If you're visiting Montreal but unfamiliar with the city, choosing where to stay is an important decision to make, and one that can affect your experience. Montreal is vibrant and diverse, with hotels ranging from high-end boutique stays to budget sleeps. Most are located downtown and in the old part of Montreal, near the water, but understand your options and know the advantages and disadvantages before you book.
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Montreal's downtown houses the majority of the city's hotels, including big names like Hilton, Marriott, Delta, Fairmont, Holiday Inn, and Novotel, and is where most people stay. Essentially covering the southernmost area at the base of Mount Royal, which is Montreal's most prominent, natural landmark, the downtown is a big area.
A little research will help you find the best location with access to the amenities you need. If you love shopping or are visiting McGill University, you may want to stay near Ste. Catherine. Maybe you want to be able to walk to Old Montreal, in which case, one of the hotels along Rue Sainte Antoine would work well.
Some downtown Montreal hotels are connected or at least close to the city's Underground, which is a below-ground network of walkways full of shops, restaurants, and access to attractions and subway stops. In the bitterly cold, snowy winter, the Underground is particularly handy.
Keep in mind that Crescent Street has a busy nightlife... and the area where Ste Catherine (the major shopping street) and St. Laurent meet - the eastern edge of downtown - has the reputation of being not the safest neighborhood and frequented by drug users and prostitutes.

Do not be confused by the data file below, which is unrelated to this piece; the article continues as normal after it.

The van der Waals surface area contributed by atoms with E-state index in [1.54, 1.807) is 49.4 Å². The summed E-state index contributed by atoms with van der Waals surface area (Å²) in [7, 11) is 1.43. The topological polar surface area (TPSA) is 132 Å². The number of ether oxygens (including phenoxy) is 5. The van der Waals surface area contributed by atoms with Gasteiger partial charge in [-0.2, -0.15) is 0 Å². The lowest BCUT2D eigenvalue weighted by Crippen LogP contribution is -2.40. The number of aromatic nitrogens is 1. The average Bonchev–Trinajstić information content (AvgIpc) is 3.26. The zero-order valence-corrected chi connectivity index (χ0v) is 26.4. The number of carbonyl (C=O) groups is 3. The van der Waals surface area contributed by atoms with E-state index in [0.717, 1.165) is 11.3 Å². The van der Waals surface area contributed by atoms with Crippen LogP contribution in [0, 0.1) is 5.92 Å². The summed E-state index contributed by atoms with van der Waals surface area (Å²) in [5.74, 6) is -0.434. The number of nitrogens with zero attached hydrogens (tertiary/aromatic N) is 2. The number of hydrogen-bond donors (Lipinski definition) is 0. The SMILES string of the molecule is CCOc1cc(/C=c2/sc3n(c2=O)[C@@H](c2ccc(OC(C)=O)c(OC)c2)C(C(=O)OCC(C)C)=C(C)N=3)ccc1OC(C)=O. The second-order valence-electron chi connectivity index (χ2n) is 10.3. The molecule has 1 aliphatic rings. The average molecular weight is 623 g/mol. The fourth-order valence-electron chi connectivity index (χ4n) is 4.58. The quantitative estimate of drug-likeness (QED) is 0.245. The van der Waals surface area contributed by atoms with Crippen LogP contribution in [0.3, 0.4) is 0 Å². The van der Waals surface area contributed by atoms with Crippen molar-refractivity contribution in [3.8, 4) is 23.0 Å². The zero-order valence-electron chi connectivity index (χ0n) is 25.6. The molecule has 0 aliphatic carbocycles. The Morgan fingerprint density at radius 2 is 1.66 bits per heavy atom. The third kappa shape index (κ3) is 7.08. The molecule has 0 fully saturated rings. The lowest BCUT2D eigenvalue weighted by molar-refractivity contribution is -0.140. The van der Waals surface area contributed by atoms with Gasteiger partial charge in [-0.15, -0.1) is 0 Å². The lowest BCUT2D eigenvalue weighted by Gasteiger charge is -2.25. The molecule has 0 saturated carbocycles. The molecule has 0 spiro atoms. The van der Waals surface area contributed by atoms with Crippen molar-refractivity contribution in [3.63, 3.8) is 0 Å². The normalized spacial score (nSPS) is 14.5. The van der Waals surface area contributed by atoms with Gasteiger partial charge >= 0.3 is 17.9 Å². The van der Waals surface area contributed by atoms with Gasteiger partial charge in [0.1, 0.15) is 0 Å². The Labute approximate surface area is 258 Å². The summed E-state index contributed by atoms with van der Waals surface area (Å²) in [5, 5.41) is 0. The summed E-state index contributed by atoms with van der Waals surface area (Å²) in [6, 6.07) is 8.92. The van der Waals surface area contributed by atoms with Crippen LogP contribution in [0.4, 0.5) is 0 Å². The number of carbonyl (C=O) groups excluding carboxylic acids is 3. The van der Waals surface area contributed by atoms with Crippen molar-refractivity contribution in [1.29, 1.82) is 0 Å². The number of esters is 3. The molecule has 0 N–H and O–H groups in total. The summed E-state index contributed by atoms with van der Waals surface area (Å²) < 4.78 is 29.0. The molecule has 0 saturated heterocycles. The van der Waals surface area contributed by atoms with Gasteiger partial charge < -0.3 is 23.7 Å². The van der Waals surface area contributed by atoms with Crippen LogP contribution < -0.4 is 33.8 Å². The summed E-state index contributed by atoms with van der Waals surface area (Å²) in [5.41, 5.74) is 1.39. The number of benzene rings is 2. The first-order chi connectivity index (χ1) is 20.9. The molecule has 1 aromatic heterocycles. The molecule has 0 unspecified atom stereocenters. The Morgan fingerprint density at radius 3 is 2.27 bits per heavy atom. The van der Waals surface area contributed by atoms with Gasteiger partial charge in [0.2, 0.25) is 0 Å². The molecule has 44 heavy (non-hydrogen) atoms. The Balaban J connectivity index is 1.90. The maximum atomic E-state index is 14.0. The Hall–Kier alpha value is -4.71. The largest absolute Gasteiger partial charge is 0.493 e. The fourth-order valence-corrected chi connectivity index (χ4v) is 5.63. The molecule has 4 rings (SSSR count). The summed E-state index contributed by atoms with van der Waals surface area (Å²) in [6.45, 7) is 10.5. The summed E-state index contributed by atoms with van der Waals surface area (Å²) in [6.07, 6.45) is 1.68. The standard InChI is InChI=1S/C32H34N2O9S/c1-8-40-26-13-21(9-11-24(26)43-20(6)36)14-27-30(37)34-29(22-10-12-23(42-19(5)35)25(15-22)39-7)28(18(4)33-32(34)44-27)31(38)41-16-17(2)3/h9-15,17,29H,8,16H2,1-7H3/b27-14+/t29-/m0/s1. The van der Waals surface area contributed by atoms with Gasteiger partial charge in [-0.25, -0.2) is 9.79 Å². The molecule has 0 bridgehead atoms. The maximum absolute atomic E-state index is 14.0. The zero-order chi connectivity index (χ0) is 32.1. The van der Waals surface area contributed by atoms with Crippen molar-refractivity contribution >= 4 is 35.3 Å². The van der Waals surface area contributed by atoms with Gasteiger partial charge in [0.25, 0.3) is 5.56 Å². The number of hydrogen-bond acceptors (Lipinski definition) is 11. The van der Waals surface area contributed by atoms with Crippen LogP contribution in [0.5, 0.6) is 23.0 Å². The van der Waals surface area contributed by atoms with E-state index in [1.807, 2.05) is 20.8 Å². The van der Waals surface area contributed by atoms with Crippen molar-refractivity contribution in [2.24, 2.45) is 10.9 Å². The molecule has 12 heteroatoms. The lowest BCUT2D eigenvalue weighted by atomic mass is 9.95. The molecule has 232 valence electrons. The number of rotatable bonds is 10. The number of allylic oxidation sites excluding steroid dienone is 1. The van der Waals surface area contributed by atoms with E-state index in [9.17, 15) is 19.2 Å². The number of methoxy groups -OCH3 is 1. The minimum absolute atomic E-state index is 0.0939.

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Old Montreal is like a little historic bubble neighborhood in a big cosmopolitan city. Very much preserved in its 17th/18th state, Old Montreal boasts cobblestone roads, a central grand cathedral, historic public spaces, intriguing alleyways, and stunning heritage architecture, much of which houses high-end, boutique hotels. Staying in Old Montreal carries a certain cachet because it is so unique and romantic (waterside location, horse and buggy rides, French cafés, wine...you get the picture).
If you don't want to splurge for one of the more exclusive (and pricey) boutique hotels like Le Saint Sulpice, Hotel Nelligan or Auberge du Vieux Port, several chain hotels sit right on the border of Old Montreal and the downtown and offer competitive rates: try the InterContinental or Hilton Embassy Suites
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The neighborhood known as "The Plateau" is a residential part of Montreal, densely populated with a diverse population of hipsters, students, and young families. You won't find high-rises in the heart of the Plateau; most buildings are less than four or five stories. The most dominant architectural feature of the Plateau is the charming Victorian row houses with their characteristic exterior wrought iron spiral staircases. These 20th and 19th-century buildings are both residential and house the neighborhood's many cafés and boutiques.
The Plateau's landscape does not include big-name brand hotels (though several sit on the border). This is not the spot if you're looking for high-end or luxury hotels but you may have great luck with a vacation rental; try airbnb, Vacation Rentals by Owner (VRBO) or Homeaway.
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Montreal has a bustling airport in Dorval and at least a dozen hotels to accommodate travelers, including a Marriott right inside the Montréal-Pierre Elliott Trudeau International Airport. Montreal airport hotel prices range from about $100 to $200 per night, with weeknights slightly more expensive than weekends.
The Montréal-Pierre Elliott Trudeau International Airport, airport code YUL, is about 13 miles (20 kilometers) - a 25-minute drive - outside of downtown Montreal.
Staying at a Montreal airport hotel may make sense if you are passing through town, say, en route to Quebec City or Ontario, but not particularly convenient to visit Montreal for more than a day.